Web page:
It may also be possible that once the ECB meeting is out of the way the EUR may finally be susceptible to pressure related to ongoing peripheral tensions. Last week the outcome of the Irish bank stress tests, and political vacuum in Portugal ahead of elections set for June 5 were well absorbed by the EUR but it is questionable whether the dichotomy between widening peripheral bond spreads and the EUR can continue.

The Tankan survey in Japan released today unsurprisingly revealed a deterioration in sentiment. The survey will provide important clues for the Bank of Japan (BoJ) at its meeting on April 6 & 7th. Although a shift in Japan’s ultra easy monetary policy is unlikely whilst strong liquidity provision is set to continue, pressure to do more will likely grow. This will be accentuated by a likely downward revision in the economic outlook by the BoJ.

The JPY will not take much direction from this meeting. Nonetheless, its soft tone may continue helped by foreign securities outflows (particularly out of bonds), with USD/JPY eyeing the 16 December high around 84.51. Speculative positioning as reflected in the CFTC IMM data reveals a sharp deterioration in JPY sentiment as the currency evidence that finally the currency maybe regaining its mantle of funding currency.

It is still too early for the Bank of England to hike rates despite elevated inflation readings and MPC members are likely to wait for the May Quarterly Inflation Report before there is decisive shift in favour of raising policy rates. Even then, members will have to grapple with the fact that economic data remains relatively downbeat as reflected in the weaker than expected March manufacturing purchasing managers index (PMI) data.

Today’s PMI construction data will likely paint a similar picture. The fact that a rate hike is not expected by the market will mean GBP should not suffer in the event of a no change decision by the BoE this week but instead will find more direction from a host of data releases including industrial production. GBP has come under growing pressure against the EUR since mid February and a test of the 25 October high of 0.89415 is on the cards this week.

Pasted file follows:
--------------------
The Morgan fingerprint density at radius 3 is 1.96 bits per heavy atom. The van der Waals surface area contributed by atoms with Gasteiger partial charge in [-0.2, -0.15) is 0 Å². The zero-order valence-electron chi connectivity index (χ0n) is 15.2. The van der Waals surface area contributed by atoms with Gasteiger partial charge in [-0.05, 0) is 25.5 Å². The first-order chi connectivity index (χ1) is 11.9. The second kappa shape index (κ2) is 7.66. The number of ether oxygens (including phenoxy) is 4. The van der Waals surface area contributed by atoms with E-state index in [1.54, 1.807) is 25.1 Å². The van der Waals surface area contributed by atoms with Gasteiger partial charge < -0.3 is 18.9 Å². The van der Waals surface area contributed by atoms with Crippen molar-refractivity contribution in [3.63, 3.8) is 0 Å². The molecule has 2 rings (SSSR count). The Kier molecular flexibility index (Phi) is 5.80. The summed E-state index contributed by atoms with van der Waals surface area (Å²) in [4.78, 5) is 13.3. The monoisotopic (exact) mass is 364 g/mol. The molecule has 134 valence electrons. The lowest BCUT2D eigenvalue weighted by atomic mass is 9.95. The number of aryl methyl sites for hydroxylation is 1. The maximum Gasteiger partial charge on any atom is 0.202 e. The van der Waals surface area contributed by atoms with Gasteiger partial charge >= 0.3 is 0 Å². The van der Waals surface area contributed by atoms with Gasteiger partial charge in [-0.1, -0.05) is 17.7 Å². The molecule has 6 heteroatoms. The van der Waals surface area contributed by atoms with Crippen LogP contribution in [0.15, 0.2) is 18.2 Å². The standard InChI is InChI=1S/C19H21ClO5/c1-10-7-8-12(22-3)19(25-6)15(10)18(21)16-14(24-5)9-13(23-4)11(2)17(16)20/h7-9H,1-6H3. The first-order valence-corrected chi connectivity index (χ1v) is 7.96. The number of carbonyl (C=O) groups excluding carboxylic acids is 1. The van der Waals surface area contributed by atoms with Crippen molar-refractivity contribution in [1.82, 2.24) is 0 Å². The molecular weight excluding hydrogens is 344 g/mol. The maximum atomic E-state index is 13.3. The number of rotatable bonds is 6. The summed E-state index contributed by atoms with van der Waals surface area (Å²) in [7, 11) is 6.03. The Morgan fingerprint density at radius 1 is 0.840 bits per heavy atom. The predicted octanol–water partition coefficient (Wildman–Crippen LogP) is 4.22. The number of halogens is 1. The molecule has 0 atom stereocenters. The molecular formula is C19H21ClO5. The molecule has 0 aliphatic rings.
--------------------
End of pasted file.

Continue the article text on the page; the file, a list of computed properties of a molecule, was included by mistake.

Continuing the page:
Finally, congratulations to the Indian cricket team who won a well deserved victory in the Cricket World Cup final over the weekend. The celebrations by Indians around the world will go on for a long while yet.

Eurozone peripheral tensions

The USD index remains under pressure but will likely continue to consolidate. The USD continues to be undermined by adverse interest rate differentials and is gaining little support from rising risk aversion. One factor that will help dictate USD direction over coming months is the prospects for further quantitative easing once QE2 ends.

Fed officials offered varied views on the subject. Dallas Fed President Fisher hinted he would support cutting short asset purchases before the end of June, whilst Atlanta Fed President Lockhart noted he was “very cautious” about further asset purchases. Meanwhile Chicago Fed President Evans noted that he believes the hurdle for altering the asset purchase plan is “pretty high”.

Although there is a lack of first tier data releases in the eurozone this week there is certainly plenty for markets to chew on in terms of peripheral country issues, which may just prevent the EUR from extending its gains. Eurozone peripheral debt spreads have undergone a renewed widening over recent weeks as debt fears have increased and worries that Portugal may follow Ireland and Greece in needing a bailout have risen.

Meanwhile news that Ireland’s incoming government will introduce legislation allowing the restructuring of some senior bank bonds, will add to tensions. Meanwhile, the downgrading of Greece’s government bond ratings to B1 from Ba1 dealt another blow sentiment following hot on the heels of Fitch’s downgrade of Spain’s outlook to negative although the EUR proved resilient to the news. EUR/USD continues to look as though it will consolidate around the 1.4000 level, but worsening sentiment towards the periphery may open up downside as the EUR’s resilience fades.

Upward revisions to eurozone growth and inflation forecasts and of course a hawkish shift in eurozone interest rate expectations may have justified the EUR move higher over recent weeks. However, there does not seem to be much that will provide the stimulus for further gains from current levels.